‘The mere existence of the bill is in some respects proof that the DWS has concerns regarding the ability of these laws to adequately protect water resources and access to water,’ says Costas, adding that current problems include a lack of co-operative planning for the provision of bulk water services across South Africa.

‘The Cape Town crisis has led to questions about the adequacy of the mechanisms available for bulk water supply to municipalities. South Africa has a narrow range of water supply sources, primarily being surface and limited ground water use.

‘Broadening the supply mix to include non-traditional water resources such as desalination, water re-use and rainwater harvesting require urgent attention.

‘Legislative intervention could be used to incentivise or regulate the use of non-traditional supply sources. However, we are of the view that market forces should drive the adoption of non-traditional sources.

‘For example, as water prices increase to reflect the real cost of water, it is likely that rainwater harvesting and other low-cost options to supplement municipal water supply will become attractive to residential and commercial water users.’

Terry Winstanley, director and national head of the environmental law practice at Cliffe Dekker Hofmeyr (CDH), explains that the NWA repealed the old Water Act No 54 of 1956, and completely changed the way water use is regulated. ‘The old Water Act made a distinction between public and private water, and surface and groundwater – but those distinctions are largely done away with under the NWA,’ she says.

‘Further, while water-use rights were given to those closest to rivers under the Water Act – so-called “riparian” rights – that arrangement has largely been done away with now under the NWA, which provides that no one owns water, but that water-use rights may be allocated by the DWS by way of water-use licences granted for specific water uses, and through general authorisations issued for small-scale water users on which any water user may rely, provided that the conditions of those authorisations are met.’

Cape Town was forced to introduce restrictions of 50l of water per person per day following a sustained drought

Winstanley argues a large portion of water in the Western Cape is used in the agricultural sector, which is required by current DWS water restrictions to use 60% less water than it did historically, based on an ave­rage use over the past five years. ‘This presents significant chal­­­lenges for farmers who have al­­ready planted crops that require uniform quan­­tities of water for a successful harvest. Because agricultural water users are spread out across large areas, the use of water in that sec­tor, particularly from boreholes, is hard to police.’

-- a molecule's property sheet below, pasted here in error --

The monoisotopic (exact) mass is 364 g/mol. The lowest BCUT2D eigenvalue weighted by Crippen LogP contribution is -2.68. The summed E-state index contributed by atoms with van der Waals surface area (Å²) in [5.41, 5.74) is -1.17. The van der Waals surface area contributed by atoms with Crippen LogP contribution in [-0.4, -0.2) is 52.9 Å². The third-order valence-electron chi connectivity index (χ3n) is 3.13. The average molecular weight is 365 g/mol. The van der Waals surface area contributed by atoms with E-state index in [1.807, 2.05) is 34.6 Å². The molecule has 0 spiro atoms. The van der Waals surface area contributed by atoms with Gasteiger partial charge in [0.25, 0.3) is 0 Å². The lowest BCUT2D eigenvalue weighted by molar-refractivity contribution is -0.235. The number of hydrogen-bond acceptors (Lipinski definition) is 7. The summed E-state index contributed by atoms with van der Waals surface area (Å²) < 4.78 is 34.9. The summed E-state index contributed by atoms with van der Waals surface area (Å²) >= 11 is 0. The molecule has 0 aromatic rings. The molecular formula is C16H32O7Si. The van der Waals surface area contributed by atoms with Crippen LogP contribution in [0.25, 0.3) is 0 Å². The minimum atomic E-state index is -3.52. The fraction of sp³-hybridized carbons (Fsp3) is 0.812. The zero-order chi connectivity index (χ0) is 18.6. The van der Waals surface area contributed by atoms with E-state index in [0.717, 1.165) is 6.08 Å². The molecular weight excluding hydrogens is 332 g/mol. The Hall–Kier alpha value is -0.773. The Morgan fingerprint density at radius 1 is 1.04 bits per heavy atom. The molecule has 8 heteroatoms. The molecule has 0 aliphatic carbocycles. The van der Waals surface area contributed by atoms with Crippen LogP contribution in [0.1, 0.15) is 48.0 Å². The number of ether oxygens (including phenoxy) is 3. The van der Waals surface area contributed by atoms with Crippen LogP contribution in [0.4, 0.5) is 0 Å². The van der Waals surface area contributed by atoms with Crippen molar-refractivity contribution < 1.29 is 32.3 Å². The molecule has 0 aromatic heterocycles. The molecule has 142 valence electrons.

Then, for city dwellers, a water by-law of the City of Cape Town allows for the implementation of water restrictions on the use of potable water supplied by the city, and the installation of water-restriction devices where those restrictions are not complied with (at the cost of the delinquent water user).

Under that by-law, the city imposed level 6B water restrictions, permitting the daily use of 50l of water per person, per household. Where a household cannot meet that requirement, it is possible to apply for an exemption, according to Winstanley.

The city is also in the process of implementing water-augmentation schemes provided from groundwater and the desalination of sea water. Drought conditions in the Western Cape have produced both good and bad outcomes. On the positive side, upper-income water users have significantly and almost uniformly, drastically reduced their water use so that it is in line with lower income or unemployed households, which have always used much less water.

On the down side, drought has spawned lots of unlawful use, including people who pump water from boreholes in excess of the permitted quantities, and truck it by tanker for use (for instance) in swimming pools in Cape Town. This often has adverse impacts on borehole water users downstream.

In addition, scientists have raised concerns about the impact of lowering groundwater levels on biodiversity in the area. They also voice disquiet about the impact of highly concentrated and sometimes chemically polluted brine derived from desalination of sea water and its discharge back into the ocean, says Winstanley.

Costas argues that there is insufficient data on the feasibility of the use of groundwater resources, especially in surface-water constrained areas.

‘What is certain is that all South Africans need to acknowledge that while water may be a renewable resource, the presence of usable water is limited, and it’s continually being diminished by pollution of water resources and the impacts of climate change,’ she says.

‘Therefore, all businesses that have a high water consumption need to consider, adopt and implement strategies to decrease water use, prevent pollution of natural water resources and investigate measures to reuse and recycle water.’

By Louise Brougham-Cook
Images: iStock, Gallo/Getty Images